Not all apples are created equal! Some are best for apple pie, others for eating fresh or turning into apple sauce.
When are apples in season?
The early varieties start showing up in mid-to-late August with later varieties harvested into November. Apples can lasting into December when stored in a cellar. We’ll talk about different varieties (and when they show up) in a bit. See what else is in season at the same time: August, September, October, November, and December.
How to pick the best apples:
Apples from the grocery store might be a year old, or even older, thanks to technology in perfect storage conditions. While they are fine to eat, they aren’t as crisp and flavorful. They also start to get mealy after a few days, since they degrade a faster pace once leaving their perfectly controlled environment (and they are 8 or 12 months old!)
I like to buy in-season apples from the farmers markets, roadside stands, or go apple picking at the orchard.
Avoid apples with bruises – it’s that easy!
To store apples, it depends on the variety. A handful of types don’t store for very long, including Gala and Red Delicious. Store these in the refrigerator, away from other fruit that might spoil, as apples are high ethylene producers (the gas that causes things to ripen faster). They will last a few weeks. Some people suggest putting the apples in a plastic bag in the fridge so the ethylene gas doesn’t cause other things to go bad, like lettuce or other produce.
For apples that can store longer, the fridge is also good, but a cold cellar works as well. Ideally, store each one in an open paper bag. This prevents one bad apple from spoiling the bunch (due to the ethylene gas or a rotting apple). These can last a few months. Apples that are tart and have thicker skin tend to store longer.
Should I buy organic?
If you can afford it, it’s a good idea. Apples are attacked by coddling moths and they are very hard to control without excessive amounts of pesticides. Consumer Reports reviewed pesticide testing data conducted by the Environmental Protection Agency and found that it only takes 1-5 servings a day to exceed the ‘known to be safe’ limits of pesticide.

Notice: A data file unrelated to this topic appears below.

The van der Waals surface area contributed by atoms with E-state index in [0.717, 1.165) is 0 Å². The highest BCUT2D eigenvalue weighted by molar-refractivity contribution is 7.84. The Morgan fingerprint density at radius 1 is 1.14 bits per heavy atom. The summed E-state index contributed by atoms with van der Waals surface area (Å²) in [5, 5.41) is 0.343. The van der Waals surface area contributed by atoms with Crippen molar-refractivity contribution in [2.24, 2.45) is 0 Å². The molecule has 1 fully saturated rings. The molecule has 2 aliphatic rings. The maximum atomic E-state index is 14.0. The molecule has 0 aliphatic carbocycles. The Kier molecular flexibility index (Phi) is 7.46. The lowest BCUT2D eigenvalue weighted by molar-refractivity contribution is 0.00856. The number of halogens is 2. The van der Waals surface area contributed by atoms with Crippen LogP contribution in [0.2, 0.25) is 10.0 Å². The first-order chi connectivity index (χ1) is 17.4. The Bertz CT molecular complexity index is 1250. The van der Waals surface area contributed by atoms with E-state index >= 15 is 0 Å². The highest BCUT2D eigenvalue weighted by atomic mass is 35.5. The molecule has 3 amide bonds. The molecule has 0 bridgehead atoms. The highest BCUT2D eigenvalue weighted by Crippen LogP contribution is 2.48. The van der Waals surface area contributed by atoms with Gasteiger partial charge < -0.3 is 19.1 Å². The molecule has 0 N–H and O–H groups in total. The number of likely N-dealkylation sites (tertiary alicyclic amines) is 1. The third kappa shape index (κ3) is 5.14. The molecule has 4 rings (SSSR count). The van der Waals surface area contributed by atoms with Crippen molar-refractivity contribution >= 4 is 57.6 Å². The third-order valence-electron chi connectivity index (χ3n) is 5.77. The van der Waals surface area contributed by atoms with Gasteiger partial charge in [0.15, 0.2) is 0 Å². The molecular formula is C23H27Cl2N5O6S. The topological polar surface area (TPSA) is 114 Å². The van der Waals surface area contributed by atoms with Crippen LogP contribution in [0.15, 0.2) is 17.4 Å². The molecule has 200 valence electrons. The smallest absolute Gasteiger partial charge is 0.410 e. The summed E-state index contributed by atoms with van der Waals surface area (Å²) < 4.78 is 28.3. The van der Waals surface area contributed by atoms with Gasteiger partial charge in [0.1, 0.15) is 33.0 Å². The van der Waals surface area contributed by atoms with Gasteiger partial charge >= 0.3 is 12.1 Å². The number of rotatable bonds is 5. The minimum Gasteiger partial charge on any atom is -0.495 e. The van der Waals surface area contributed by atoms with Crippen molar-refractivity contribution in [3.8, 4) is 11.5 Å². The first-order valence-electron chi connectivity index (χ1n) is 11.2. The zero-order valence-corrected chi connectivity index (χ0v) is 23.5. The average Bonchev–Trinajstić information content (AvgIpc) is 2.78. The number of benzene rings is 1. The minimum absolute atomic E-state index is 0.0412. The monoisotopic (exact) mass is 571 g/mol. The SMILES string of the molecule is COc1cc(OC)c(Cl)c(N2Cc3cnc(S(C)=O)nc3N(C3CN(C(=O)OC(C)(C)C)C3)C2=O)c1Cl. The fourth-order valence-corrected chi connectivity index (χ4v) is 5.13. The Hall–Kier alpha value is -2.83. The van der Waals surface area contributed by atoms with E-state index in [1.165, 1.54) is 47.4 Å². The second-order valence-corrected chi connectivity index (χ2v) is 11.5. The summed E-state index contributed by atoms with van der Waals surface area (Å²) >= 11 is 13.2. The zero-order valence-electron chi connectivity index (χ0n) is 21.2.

I don’t mean to scare you – so let’s put this in perspective: 1 glass of wine exceeds ‘known to be safe’ limits. And we all enjoy it and are doing just fine! This article explains more about organic vs conventional produce, with an honest (and unbiased as I can be) approach.
Apple varieties & general uses
Gala – An early variety, showing up as early as August. Great for everything, from eating fresh, to baking, to apple juice. A stand out variety for apple sauce. Store in the fridge, they only last a few weeks.
Honeycrisp – An early variety that shows up a couple weeks after Gala, usually in September. Great for eating fresh, but can be a little bit watery in apple sauce or pies. Perfect for apple juice!
Golden Delicious – Mid-season. and should be stored in the fridge (they only last a few weeks). Great for everything, and is a star in apple sauce and pies. Flesh browns slower than other apples when cut, making a great choice for salads.
Red Delicious – Mid-season. Eat fresh! It isn’t great for baking or apple juice. Makes a great base for apple sauce. This apple bruises easily and should also be stored in the fridge (it doesn’t keep long).
Braeburn – Late-season. Good for eating and baking, a favorite for pies.
Granny Smith – Late-season and an excellent storage apple. Great to eat fresh or turn into apple juice. Very tart! If you use it for apple sauce, either add extra sugar or enjoy a very tart sauce. Also add a small amount to your other apples for apple pie, to add complexity to the flavor.
Fuji – Late season and a great storage apple. Very sweet! A favorite for eating fresh and one of the best varieties for apple sauce.
What are the best apples for pie?
Braeburn and Golden Delicious!
What makes an apple good or bad for pie? Some apples end up too sweet or too mealy, don’t cook down or turn to apple sauce when cooked. The best apple pie filling has in-tact apple slices that hold their shape after cooking up nice and soft.
Serious Eats did an in-depth test of apples for pie and found that Braeburn and Golden Delicious are the winners. After you read that one, here is part 2 in the series, you know… for those of us who take our apple pie seriously. Very seriously!
But that’s not the only opinion. The fine folks at King Arthur Flour did a test of their own, with other varieties that you might find locally at a market. They concluded it really comes down to personal preferences but suggested a combination of apples. Check out their apple pie test (and by the way, their blog has a ton of awesome baking tests to answer our most pressing questions!)
Now what should I make?
That’s a good question! I scour the internet to find recipes that use fresh, seasonal ingredients, often with a fun twist. Follow Ask The Food Geek on Pinterest or Facebook to get access to the recipes I find every day.
Apple recipe collection
Each recipe below only uses ingredients that are in season at the same time as apples, or ingredients that have a year-round season.
Peanut butter toast with skillet cinnamon apples – recipe by Two Peas & Their Pod
Roasted butternut squash and apple soup with sage – recipe by My Diary of Us
Make this later in fall, when squash start to show up.
Apple harvest salad with cinnamon-roasted chickpeas – recipe by Ask the Food Geek
Autumn harvest pulled chicken sandwich with homemade apple BBQ sauce and apple slaw – recipe by Use Your Noodles
Honey mustard hummus chicken salad with diced apples – recipe by Nutmeg Nanny
Hummus instead of mayo? Sounds delish. If you can’t find the honey-mustard hummus product she features in the post, try your favorite hummus flavor, or add honey mustard AND hummus.